Volatility continued for people who buy their own insurance; some to receive rebates
The Minnesota Council of Health Plans announced today its member companies paid $27.7 billion in medical bills for more than 5.5 million people in 2018. Council member insurers help Minnesotans in every county across the state pay for the care they need, no matter how they get their insurance.
In aggregate across all ways people get insurance, and in all locations, per person medical bills were up 3 percent on average over the previous year. Insurers collected $31 billion in premium revenue and after paying all expenses, ended the year with an operating gain of 1.6 percent of revenue, or $500 million.
Reinsurance paid high medical bills for Minnesotans who bought their own insurance
Minnesota’s premium security program, also known as reinsurance, helped pay high medical bills so the expenses weren’t added to people’s premiums. The help from the state meant monthly premiums in 2018 and 2019 were 20 percent lower on average. In fact, with the help of reinsurance Minnesota’s premiums in 2019 are the lowest in the country and enrollment from March 2018 to March 2019 remained steady.
While premiums decreased, medical bills did not. Monthly medical bills for these Minnesotans increased 8 percent per person over 2017. In all, these Minnesotans paid $867 million in premiums and had medical bills that reached $686 million. Since 2014, enrollment, premiums and medical bills have been difficult to predict. Between 2014 and 2018, total expenses have surpassed revenue by $395 million, a five-year average margin of -7 percent of premium revenue.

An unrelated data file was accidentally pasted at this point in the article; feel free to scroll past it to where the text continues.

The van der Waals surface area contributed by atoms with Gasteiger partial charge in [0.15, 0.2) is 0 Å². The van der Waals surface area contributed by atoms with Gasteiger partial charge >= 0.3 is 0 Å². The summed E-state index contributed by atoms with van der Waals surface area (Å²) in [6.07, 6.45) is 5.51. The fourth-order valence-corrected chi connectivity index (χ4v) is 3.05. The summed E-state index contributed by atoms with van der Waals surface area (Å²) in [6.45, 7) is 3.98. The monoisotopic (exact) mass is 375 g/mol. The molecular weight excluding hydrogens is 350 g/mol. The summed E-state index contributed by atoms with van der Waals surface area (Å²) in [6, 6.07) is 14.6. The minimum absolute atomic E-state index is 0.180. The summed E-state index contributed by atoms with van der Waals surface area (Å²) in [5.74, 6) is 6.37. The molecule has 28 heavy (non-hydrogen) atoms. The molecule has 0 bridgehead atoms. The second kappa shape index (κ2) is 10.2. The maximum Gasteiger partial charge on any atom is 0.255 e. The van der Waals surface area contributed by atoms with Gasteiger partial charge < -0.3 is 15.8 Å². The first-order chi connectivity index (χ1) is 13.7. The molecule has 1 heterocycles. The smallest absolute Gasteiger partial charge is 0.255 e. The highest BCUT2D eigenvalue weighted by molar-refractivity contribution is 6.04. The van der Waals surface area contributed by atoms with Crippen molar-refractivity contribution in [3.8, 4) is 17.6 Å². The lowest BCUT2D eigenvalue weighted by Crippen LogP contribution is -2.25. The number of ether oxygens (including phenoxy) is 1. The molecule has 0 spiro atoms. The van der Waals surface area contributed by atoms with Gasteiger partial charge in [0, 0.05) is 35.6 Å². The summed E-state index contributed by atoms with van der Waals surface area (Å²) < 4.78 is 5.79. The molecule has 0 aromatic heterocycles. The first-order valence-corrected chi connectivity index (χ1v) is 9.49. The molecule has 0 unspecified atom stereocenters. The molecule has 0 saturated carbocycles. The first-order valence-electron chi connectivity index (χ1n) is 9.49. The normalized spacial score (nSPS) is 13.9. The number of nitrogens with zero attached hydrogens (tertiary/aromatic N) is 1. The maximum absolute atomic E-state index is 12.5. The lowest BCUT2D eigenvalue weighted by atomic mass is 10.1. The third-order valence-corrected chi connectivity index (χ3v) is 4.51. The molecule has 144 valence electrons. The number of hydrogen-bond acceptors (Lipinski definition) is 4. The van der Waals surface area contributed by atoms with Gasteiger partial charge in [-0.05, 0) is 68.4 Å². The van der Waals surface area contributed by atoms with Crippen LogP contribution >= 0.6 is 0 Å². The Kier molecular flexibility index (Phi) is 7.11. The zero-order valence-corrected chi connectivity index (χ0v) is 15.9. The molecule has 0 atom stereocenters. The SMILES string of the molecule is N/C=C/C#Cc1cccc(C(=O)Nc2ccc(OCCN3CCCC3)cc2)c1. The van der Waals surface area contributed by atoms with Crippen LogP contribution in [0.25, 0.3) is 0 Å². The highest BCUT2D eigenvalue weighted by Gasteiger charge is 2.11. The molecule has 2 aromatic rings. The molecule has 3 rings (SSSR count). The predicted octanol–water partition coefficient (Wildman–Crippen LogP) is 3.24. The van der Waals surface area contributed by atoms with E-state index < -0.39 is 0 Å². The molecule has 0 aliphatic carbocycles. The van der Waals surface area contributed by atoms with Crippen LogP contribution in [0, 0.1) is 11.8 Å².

Two health insurers expect to send rebates to people who bought policies where medical bills weren’t as high as predicted when the rates were approved in 2017. Setting accurate premiums for these Minnesotans continued to be difficult as margins averaged 23 percent of premium revenue industry wide.
“The most important thing for Minnesotans to know is that when medical bills aren’t as high as a company expected, the people enrolled get rebates. This part of the law ensures the money people pay for premiums goes for care,” said Patsy Riley, interim president of the Minnesota Council of Health Plans.